Pickett: My first assignment was in June 2008 for the Los Angeles Times—a story about the impact of the falling U.S. dollar on Egypt's economy. Photojournalism is an extremely competitive field, especially for international work, and I was starting at ground zero. I didn't know the editors of the major publications and they didn't know me. To help with this, I did three things: I got to know the correspondents and other photographers working in the Middle East, I joined a small American photo agency called Atlas Press to help me expand my contacts with editors, and I pursued news and feature stories that I cared about whether or not anyone was paying me. I tried to put myself in the right place at the right time, and eventually doors began to open.

Opposition rebels flee an airstrike near Ras Lanuf, Libya, March 11, 2011. - PHOTO BY HOLLY PICKETT/REDUX

Independent: In your years working through the Middle East and Africa, has there been any tense or frightening moment that made you question your choice to do this kind of work?

Pickett: No. Some fear is natural, and in my line of work, I actually think a little fear is good. It helps keep you safe. There have been moments when I have said to myself, "What the hell am I doing here?" I had some of those moments in Libya recently. But if it happens, it usually passes fairly quickly...When our friends and colleagues are injured and killed while working, I think it gives everyone in this line of work pause. It hits close to home. But most of us go back out there at the end of the day.

Independent: Did you know Tim Hetherington or Chris Hondros, the two photojournalists who were killed by mortar shells in Libya last week?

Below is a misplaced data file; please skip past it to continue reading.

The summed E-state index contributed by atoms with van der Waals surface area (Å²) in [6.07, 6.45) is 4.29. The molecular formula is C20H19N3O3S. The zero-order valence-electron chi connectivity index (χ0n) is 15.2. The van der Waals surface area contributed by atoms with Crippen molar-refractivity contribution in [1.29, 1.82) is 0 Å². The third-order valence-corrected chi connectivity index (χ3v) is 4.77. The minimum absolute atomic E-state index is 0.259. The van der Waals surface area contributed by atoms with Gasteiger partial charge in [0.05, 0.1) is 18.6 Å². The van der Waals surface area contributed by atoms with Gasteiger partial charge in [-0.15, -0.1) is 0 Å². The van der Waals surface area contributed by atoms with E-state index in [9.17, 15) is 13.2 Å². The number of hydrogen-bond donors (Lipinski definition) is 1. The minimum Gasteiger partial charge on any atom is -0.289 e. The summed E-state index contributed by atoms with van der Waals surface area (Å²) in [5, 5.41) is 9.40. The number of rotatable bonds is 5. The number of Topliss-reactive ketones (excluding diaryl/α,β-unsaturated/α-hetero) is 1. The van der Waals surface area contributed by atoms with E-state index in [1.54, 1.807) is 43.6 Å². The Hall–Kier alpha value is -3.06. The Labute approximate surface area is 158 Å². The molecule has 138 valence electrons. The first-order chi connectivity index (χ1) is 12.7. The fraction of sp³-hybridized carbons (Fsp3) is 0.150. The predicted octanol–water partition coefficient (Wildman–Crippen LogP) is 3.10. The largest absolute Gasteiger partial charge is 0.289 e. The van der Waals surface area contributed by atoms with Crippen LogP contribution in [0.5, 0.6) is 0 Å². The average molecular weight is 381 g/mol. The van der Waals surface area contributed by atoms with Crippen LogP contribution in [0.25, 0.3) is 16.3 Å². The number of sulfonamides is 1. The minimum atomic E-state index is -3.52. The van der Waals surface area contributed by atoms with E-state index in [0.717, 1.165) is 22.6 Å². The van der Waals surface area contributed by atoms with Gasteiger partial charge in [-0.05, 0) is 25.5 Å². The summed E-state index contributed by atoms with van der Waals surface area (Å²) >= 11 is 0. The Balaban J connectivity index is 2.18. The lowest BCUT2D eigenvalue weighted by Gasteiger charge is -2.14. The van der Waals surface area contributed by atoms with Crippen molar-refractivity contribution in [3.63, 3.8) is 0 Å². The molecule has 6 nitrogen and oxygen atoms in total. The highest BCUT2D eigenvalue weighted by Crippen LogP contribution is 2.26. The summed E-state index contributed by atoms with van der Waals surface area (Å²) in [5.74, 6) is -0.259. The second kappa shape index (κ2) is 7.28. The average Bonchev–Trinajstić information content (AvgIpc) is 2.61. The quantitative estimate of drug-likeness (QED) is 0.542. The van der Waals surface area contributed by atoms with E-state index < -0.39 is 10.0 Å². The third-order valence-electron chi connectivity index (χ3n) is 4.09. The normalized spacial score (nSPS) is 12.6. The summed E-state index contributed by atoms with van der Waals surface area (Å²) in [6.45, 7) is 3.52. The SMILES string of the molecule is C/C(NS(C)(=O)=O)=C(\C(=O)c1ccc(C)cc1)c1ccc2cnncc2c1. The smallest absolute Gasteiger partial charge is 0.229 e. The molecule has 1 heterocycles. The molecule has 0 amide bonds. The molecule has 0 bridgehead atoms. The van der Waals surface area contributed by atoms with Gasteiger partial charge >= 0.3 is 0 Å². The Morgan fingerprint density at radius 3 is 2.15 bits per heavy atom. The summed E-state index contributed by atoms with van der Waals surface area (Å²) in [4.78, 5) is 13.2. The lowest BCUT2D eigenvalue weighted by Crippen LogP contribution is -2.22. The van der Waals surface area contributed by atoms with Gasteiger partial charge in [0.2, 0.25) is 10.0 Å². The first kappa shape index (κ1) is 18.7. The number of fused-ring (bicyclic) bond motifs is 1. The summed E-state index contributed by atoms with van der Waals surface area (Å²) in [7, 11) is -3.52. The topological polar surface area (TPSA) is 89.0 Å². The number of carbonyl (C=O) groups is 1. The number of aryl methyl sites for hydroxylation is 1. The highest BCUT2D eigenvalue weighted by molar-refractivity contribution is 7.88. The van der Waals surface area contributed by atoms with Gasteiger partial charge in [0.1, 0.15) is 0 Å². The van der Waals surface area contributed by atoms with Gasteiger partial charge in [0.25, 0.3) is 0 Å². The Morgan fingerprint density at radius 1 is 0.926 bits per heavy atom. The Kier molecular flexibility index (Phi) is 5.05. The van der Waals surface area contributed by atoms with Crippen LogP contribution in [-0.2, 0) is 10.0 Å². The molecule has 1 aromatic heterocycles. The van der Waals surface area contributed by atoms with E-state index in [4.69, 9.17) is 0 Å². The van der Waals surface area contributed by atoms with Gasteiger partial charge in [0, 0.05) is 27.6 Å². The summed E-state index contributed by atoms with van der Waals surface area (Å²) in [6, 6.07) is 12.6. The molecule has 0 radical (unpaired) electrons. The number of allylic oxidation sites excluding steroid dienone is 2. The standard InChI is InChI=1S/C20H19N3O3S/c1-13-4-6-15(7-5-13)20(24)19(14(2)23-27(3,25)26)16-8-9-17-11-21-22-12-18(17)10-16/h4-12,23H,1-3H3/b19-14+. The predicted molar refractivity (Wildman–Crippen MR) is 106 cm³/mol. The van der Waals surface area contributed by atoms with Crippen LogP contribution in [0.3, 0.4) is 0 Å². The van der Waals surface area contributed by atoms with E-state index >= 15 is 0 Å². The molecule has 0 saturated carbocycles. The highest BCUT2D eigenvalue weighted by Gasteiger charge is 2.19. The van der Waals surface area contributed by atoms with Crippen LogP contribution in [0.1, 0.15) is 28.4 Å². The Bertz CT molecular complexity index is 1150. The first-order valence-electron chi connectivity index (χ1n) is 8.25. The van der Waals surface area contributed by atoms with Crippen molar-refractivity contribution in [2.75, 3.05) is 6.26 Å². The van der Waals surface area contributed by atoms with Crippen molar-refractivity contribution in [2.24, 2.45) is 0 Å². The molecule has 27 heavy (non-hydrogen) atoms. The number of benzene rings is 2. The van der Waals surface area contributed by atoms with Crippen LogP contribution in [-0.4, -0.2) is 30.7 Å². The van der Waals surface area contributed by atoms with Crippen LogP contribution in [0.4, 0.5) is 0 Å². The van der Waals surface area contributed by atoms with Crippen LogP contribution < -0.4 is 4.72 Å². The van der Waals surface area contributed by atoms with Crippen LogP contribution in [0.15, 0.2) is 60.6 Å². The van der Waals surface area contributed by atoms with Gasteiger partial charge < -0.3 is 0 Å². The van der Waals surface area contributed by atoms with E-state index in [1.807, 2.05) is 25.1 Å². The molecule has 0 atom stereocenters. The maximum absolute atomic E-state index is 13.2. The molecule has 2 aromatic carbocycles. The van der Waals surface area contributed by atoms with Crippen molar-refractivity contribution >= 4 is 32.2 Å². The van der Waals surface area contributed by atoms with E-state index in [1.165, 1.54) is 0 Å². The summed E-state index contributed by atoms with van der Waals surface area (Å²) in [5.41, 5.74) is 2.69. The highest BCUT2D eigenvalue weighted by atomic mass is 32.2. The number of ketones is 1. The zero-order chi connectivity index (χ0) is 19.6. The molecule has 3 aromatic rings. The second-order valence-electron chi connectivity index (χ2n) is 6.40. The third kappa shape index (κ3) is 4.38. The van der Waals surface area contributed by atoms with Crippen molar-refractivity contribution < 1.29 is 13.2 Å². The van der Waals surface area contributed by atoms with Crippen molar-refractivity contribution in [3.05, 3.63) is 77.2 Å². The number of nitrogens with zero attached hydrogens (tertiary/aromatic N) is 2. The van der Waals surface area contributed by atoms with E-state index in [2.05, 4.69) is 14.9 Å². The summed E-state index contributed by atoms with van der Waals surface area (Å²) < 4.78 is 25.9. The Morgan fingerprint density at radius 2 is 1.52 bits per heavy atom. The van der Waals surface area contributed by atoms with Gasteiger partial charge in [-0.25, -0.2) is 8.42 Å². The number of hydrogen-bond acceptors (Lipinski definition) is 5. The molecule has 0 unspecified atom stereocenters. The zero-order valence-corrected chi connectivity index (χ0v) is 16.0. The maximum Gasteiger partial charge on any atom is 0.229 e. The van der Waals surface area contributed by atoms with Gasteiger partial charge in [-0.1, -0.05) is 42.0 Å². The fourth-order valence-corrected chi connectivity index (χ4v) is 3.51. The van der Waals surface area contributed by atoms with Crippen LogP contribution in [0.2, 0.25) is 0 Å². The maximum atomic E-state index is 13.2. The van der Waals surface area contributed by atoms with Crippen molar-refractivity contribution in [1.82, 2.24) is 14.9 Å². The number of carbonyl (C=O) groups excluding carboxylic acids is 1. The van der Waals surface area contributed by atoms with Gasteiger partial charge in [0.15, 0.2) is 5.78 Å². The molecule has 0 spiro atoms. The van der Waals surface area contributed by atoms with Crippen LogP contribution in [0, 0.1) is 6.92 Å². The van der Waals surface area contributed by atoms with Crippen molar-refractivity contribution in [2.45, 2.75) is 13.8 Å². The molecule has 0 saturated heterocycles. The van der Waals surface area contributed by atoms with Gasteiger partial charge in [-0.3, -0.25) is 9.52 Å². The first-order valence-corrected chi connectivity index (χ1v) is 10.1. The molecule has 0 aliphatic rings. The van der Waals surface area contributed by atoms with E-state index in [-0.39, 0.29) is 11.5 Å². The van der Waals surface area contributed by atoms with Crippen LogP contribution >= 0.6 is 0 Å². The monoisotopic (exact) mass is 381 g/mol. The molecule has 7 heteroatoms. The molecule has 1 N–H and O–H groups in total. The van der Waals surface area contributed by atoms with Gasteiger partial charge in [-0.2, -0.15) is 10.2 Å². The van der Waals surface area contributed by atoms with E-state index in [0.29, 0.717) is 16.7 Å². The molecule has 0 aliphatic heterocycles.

Pickett: Yes, I knew Chris. He and his fiancée were planning to move to Cairo after their wedding this summer. I had only met Tim a couple times and didn't really know him. Our whole community is pretty shaken right now.

Independent: What reception do western journalists get from the types of groups they end up photographing—say, the Libyan rebels, or protesters in Egypt?

Pickett: It varies widely...Libyans have been very welcoming to journalists, probably because they finally have a voice to the outside world. Several times Libyan strangers in Benghazi insisted on paying for my meal in a restaurant, my groceries, the gas for my car. It was only after the rebels had to retreat from Ras Lanuf and Ajdabiya that they started to become anti-journalist and anti-camera. In Egypt it was more mixed. Egyptians are a proud people and can be extremely sensitive about how they are portrayed to the outside world. This was true even before the revolution. I have always found it a difficult place to shoot pictures. During the revolution, journalists were generally welcomed in Tahrir Square by the protesters, although I had several instances where anti-Mubarak protesters tried to prevent me from photographing the violence. And in the days before Mubarak stepped down, and it wasn't clear what would happen, people were still very afraid of repercussions, so they were afraid of being photographed in an incriminating way. And of course, for several days pro-Mubarak protesters (or thugs?) armed with machetes and clubs searched for journalists on the main bridge to Tahrir Square at the height of the uprising.

Independent: What's the single greatest challenge you face on any given assignment, and how do you keep yourself focused and safe?

Pickett: The greatest challenge to the job is logistics, which basically means doing the best job you can as safely as you can. Logistics will make or break you and can also mean the difference between life and death. I have to have good sources of accurate information and a way to communicate. I have to have reliable and smart transportation, and a safe place to sleep at night...In Libya, finding the right driver was critical. I had teamed up with a couple of other photographers so that we could watch out for each other. We had to find a driver willing to go to the front line with us and to stay close and wait for us while we worked. It had to be someone who knew the area, knew how to negotiate checkpoints and would be able to recognize signs of trouble. We would not be able to work without this person, and the wrong person could put us all in even more danger. One driver quit, leaving us behind in Ajdabiya, and another abandoned us in the middle of a bombardment from Qaddafi forces.